- A state audit of the New Jersey Department of Environmental Protection's (DEP) tire recycling program found that many scrap tire sites are not complying with existing laws and regulators weren't aware of 11 new dump sites, as reported by NJ Spotlight.
- In total, 29 sites which contained approximately 350,000 to 565,000 scrap tires were out of compliance with state regulations. Unauthorized piles at an additional 13 junkyards containing up to 156,000 tires were also found using satellite map software.
- Inspectors have already visited most of the sites and are working to bring them into compliance. The audit suggested requiring site owners to reimburse the state for clean-up expenses, possibly through property liens.
A 2004 state law placed a $1.50 tax on new tires in order to fund clean-up efforts, and this raised at least $2.3 million for the purpose, but the funds have since been diverted for other uses. Over the past 10 years the majority of the $9.2 million raised from this tax has been used by the state's Department of Transportation for snow removal.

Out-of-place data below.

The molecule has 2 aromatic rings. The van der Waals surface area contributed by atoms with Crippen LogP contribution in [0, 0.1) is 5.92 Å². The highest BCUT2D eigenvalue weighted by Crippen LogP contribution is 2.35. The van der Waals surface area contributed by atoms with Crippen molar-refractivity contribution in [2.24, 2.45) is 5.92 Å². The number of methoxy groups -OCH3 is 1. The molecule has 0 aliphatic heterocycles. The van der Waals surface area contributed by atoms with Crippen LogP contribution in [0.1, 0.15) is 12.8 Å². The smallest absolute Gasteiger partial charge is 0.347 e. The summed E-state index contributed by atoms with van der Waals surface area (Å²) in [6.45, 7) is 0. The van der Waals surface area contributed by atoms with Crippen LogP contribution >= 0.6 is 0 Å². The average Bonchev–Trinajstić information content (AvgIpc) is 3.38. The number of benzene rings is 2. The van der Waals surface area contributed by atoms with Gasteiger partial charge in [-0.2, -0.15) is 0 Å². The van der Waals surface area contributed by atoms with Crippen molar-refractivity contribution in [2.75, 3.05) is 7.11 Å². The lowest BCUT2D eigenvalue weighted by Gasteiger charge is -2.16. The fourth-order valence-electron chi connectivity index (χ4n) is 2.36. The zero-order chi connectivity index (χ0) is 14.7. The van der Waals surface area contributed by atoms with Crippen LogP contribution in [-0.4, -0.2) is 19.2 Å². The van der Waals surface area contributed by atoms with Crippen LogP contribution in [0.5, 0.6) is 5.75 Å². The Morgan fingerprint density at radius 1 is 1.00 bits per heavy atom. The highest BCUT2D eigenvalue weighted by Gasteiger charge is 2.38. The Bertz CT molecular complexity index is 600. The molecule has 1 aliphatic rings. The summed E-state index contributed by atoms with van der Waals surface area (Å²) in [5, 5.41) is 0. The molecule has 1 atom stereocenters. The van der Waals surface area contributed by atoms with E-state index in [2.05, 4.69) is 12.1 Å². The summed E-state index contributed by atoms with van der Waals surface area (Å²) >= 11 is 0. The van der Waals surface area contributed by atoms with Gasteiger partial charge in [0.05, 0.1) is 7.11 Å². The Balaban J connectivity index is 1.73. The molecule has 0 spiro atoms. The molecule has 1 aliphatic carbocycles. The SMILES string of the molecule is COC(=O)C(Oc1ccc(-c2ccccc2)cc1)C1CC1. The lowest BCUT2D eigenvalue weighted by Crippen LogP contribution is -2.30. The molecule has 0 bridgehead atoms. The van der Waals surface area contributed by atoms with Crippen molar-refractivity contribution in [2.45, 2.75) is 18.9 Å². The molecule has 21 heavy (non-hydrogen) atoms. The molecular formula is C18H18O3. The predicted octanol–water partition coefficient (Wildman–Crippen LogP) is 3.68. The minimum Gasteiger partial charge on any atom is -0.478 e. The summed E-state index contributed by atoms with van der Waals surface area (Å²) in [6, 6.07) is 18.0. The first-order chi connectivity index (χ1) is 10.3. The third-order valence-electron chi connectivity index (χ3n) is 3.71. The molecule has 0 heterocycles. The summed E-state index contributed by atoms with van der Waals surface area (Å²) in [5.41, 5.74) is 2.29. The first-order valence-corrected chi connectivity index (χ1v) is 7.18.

While DEP Commissioner Bob Martin recognized the issue, he also noted that the amount of illegal tires is down by more than 80% since 2004. However, it is clear that despite the decrease in illegal tires, it is still a pressing issue for state officials — and could potentially lead to health and safety complications.
Scrap tires can create fire hazards, breeding grounds for disease-bearing mosquitoes and other environmental issues if not properly managed. Arkansas legislators have also called for an audit into their state's tire management system and Houston now requires scrap tire recyclers to register with the city in an effort to reduce illegal dumping. A team of researchers recently debuted their work on biodegradable tires made from synthetic rubber, though the concept is likely still years away from hitting the market.